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Bagged: Delta, United Boot Big Game Hunter Shipments From Planes Following Cecil Uproar

Opponents of big game trophy hunters celebrated on Monday as two major airlines announced a ban on "big-game" shipments like lion, leopard, elephant, rhinoceros and buffalo.

In a brief statement, Delta Airlines said that the worldwide ban was effective immediately — a major shift from just a few months ago, when Delta said it would authorize trophy shipments as long as they were lawful.

A spokesman for United told NBC News on Monday that while the airline hasn't had many big game shipments, it was also prohibiting them.

The announcements come amid mounting shock and outrage over the recent killing of a well-known lion in Zimbabwe by Walter Palmer, an American dentist.

On Sunday, wildlife officials in Zimbabwe alleged that a second lion was illegally hunted earlier this year by Jan Seski, a doctor from Pennsylvania.

Palmer has not responded to interview requests and NBC News has not been able to reach Seski for comment, though his employer, Allegheny Health Network, said in a statement that he "will continue to care for his patients as he attends to personal matters related to his recent hunting expedition in Africa."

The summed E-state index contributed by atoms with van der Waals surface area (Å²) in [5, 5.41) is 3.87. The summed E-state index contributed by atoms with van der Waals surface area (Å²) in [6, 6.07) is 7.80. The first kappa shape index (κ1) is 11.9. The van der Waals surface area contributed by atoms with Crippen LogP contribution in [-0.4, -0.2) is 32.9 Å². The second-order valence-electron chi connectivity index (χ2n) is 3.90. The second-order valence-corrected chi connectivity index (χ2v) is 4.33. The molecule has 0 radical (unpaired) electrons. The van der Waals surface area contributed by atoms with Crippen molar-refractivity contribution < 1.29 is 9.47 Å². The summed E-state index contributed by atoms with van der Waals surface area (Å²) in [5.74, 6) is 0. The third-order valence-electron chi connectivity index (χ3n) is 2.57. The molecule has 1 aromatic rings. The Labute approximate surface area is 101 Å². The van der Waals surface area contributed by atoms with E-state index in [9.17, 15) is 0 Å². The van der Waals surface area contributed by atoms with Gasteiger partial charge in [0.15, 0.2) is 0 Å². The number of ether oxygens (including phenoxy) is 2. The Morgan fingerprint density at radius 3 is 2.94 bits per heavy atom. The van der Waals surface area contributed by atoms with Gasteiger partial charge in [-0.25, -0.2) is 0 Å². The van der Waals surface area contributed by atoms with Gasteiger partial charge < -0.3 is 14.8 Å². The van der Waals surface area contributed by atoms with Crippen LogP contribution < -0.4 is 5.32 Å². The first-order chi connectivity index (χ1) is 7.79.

Protesters rally outside the River Bluff Dental clinic against the killing a famous lion in Zimbabwe, in Bloomington, Minnesota
Protesters rally outside the River Bluff Dental clinic against the killing a famous lion in Zimbabwe, in Bloomington, Minnesota July 29, 2015. REUTERS/Eric Miller © Eric Miller / Reuters / REUTERS

Wayne Pacelle, president of the Humane Society, which has urged other major airlines to prohibit big game shipments, said in a release that Delta "has set a great example."

"No airline should provide a get-away vehicle for the theft of Africa’s wildlife by these killers," he said,

"Lions, elephants and the other species that make up the Africa Big Five belong on the savanna, not on the walls and in home museums of wealthy people who spend a fortune to kill the grandest, most majestic animals in the world," Pacelle added.